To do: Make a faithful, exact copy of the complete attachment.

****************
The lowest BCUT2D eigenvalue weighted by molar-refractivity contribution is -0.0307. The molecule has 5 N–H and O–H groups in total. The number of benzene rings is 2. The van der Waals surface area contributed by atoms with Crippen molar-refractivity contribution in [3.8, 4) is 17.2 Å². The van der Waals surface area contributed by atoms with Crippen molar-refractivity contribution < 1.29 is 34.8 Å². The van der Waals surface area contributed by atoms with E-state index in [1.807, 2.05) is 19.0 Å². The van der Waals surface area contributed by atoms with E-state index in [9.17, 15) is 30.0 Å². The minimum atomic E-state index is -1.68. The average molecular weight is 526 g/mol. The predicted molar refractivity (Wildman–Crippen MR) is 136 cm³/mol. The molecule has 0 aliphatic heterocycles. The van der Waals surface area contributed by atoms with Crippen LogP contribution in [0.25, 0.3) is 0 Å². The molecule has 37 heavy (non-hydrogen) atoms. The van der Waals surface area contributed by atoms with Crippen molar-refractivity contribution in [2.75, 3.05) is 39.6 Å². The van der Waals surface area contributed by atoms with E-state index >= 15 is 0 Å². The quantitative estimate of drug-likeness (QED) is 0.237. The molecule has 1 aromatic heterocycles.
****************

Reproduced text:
The lowest BCUT2D eigenvalue weighted by molar-refractivity contribution is -0.0307. The molecule has 5 N–H and O–H groups in total. The number of benzene rings is 2. The van der Waals surface area contributed by atoms with Crippen molar-refractivity contribution in [3.8, 4) is 17.2 Å². The van der Waals surface area contributed by atoms with Crippen molar-refractivity contribution < 1.29 is 34.8 Å². The van der Waals surface area contributed by atoms with E-state index in [1.807, 2.05) is 19.0 Å². The van der Waals surface area contributed by atoms with E-state index in [9.17, 15) is 30.0 Å². The minimum atomic E-state index is -1.68. The average molecular weight is 526 g/mol. The predicted molar refractivity (Wildman–Crippen MR) is 136 cm³/mol. The molecule has 0 aliphatic heterocycles. The van der Waals surface area contributed by atoms with Crippen LogP contribution in [0.25, 0.3) is 0 Å². The molecule has 37 heavy (non-hydrogen) atoms. The van der Waals surface area contributed by atoms with Crippen molar-refractivity contribution in [2.75, 3.05) is 39.6 Å². The van der Waals surface area contributed by atoms with E-state index >= 15 is 0 Å². The quantitative estimate of drug-likeness (QED) is 0.237. The molecule has 1 aromatic heterocycles.